The types of incidents to consider should include weather events such as snow, cold, tornado, hurricane; natural disasters, such as floods, earthquakes and landslides; health events, such as pandemics; chemical, biological or radioactive leaks or releases.

You should also consider utility disruptions to power, water or air conditioning and heat; technology interruptions, including cyber attacks; incidents of criminal activity and violence, such as bomb threats or an active shooter threat;cCivil unrest or protest that may make access to the campus difficult or unsafe; and strikes, work stoppages or labor availability issues.

Keep the EAPs broad enough to be adaptive to changing elements, and try to follow similar action steps for people as much as possible. Don’t make it a step-by-step list for a person to follow. Remember that people will not be reading these as the emergency is occurring. For example, prior to COVID-19, some healthcare institutions had a plan for what is called a High Consequence Infectious Disease (HCID) program, to address any kind of disease that could cause a pan- demic. They did not create individual plans for EBOLA, COVID, H1N1, etc. The same holds true for fire emergencies. Don’t direct people to a specific fire stairwell, direct people to use the closest available fire stairwell instead.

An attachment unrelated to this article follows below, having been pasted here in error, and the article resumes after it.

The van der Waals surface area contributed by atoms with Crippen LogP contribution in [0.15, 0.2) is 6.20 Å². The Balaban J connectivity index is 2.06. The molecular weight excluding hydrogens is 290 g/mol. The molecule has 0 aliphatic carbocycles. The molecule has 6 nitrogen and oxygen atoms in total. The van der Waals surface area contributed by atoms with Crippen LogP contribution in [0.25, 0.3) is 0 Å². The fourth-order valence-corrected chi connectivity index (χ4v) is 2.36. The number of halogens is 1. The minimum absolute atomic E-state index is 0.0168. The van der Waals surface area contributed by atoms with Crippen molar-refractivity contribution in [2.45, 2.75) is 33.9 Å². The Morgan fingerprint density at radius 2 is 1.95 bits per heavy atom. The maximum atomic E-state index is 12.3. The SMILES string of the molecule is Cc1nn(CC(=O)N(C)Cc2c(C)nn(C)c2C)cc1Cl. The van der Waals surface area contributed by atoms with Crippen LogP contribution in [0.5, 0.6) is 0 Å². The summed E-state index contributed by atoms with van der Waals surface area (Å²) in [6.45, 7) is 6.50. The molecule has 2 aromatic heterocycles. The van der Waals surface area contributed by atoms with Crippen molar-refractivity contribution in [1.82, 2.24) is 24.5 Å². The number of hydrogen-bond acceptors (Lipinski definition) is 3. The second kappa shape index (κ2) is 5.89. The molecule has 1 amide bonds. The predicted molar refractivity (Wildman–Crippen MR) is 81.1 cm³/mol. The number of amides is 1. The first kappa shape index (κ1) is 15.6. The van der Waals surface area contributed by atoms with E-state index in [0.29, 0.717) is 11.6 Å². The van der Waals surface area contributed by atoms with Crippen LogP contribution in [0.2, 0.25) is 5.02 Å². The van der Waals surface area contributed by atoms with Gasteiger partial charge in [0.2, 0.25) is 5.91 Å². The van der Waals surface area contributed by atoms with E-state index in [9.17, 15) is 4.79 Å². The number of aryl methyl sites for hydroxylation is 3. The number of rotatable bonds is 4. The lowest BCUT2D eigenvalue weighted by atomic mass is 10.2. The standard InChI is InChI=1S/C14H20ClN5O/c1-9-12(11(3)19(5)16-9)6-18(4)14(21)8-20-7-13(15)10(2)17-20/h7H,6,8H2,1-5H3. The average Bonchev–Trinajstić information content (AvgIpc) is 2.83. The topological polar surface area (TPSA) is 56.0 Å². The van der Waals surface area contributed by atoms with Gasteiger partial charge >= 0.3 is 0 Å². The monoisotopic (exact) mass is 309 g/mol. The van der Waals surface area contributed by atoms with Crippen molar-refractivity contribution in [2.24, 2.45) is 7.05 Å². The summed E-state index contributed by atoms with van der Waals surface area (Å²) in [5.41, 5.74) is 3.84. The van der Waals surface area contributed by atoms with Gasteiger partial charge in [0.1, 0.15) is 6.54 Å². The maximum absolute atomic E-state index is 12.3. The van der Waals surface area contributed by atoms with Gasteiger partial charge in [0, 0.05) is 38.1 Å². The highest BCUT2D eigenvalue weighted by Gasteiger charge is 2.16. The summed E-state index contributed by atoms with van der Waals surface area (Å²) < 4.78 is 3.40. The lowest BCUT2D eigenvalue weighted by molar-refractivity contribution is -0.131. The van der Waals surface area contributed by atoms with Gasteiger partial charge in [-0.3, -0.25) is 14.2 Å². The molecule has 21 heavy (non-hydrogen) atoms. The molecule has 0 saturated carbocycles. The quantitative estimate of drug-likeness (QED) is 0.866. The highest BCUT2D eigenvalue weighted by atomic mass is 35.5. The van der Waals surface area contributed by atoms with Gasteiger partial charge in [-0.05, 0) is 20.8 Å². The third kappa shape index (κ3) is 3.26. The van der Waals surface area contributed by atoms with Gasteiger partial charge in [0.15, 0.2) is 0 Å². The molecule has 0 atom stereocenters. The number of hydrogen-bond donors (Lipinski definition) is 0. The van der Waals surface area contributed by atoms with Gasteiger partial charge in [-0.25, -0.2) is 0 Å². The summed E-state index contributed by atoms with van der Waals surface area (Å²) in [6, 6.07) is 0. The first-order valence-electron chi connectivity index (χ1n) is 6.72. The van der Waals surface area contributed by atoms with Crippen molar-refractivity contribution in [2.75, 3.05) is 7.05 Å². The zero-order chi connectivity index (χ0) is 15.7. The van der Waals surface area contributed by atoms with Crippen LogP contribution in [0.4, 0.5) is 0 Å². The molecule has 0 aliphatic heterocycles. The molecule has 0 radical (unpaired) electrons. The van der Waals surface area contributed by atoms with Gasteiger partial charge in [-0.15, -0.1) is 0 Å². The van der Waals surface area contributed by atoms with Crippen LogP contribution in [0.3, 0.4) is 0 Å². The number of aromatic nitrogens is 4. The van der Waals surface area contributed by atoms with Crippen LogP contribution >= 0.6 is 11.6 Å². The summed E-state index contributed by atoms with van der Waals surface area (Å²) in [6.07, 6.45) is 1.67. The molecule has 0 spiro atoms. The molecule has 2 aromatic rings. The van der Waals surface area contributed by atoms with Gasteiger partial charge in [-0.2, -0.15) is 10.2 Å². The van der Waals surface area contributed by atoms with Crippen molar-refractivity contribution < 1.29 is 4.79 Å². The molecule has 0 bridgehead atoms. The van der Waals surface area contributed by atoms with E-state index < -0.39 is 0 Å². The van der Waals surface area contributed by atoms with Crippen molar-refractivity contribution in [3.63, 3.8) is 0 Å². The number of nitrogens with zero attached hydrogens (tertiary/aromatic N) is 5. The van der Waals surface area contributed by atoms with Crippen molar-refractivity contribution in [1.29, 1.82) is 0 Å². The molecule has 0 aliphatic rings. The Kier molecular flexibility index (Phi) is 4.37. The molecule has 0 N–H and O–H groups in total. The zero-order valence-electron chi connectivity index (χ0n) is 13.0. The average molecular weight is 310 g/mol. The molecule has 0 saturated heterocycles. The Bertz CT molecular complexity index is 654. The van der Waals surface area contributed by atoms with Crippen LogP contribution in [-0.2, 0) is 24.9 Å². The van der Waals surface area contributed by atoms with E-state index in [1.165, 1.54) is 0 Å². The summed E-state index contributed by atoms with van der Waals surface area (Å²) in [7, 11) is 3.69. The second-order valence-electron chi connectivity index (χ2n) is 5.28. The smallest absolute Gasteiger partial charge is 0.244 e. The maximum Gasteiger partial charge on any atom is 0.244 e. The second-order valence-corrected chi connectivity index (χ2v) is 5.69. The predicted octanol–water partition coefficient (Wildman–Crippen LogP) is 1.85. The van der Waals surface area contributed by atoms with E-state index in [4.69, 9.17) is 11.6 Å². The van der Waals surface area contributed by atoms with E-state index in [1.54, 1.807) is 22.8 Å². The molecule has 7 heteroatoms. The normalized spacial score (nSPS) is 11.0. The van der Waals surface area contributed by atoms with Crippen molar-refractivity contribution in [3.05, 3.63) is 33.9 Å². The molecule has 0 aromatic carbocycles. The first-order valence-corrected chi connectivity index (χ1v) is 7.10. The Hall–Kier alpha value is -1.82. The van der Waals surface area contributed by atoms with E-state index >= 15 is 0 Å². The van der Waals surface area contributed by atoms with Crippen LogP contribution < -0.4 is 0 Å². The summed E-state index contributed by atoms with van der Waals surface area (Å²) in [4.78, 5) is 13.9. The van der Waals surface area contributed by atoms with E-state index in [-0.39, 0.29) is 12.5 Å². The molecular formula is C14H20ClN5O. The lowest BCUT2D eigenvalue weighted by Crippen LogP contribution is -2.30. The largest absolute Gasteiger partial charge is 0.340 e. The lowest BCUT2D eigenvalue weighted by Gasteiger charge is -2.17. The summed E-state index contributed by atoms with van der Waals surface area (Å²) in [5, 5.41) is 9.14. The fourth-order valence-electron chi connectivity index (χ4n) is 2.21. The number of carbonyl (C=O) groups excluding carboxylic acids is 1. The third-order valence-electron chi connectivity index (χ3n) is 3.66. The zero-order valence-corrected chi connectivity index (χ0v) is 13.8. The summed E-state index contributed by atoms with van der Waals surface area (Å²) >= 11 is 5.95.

An emergency action plan must be in writing, kept in the workplace, and available to employees for review. The intent is that the EAP is to be provided to employees and students as a quick guide of action steps to be taken in the response to an event. For emergency managers, an EAP should have a parent document that is more comprehensive and formatted to address the four elements of the Emergency Management Continuum.

Prevention and mitigation should address steps to take in order to avoid the emergency event. It is always better to do this rather than have to deal with the consequences. An example may be having security present where there is a high potential for violence. It may involve training on subjects such as how to safely work on an electrical system to avoid electrocution and loss of power. As shown in the HVA process, to mitigate the probability and magnitude of impact, prevention can help reduce the risk.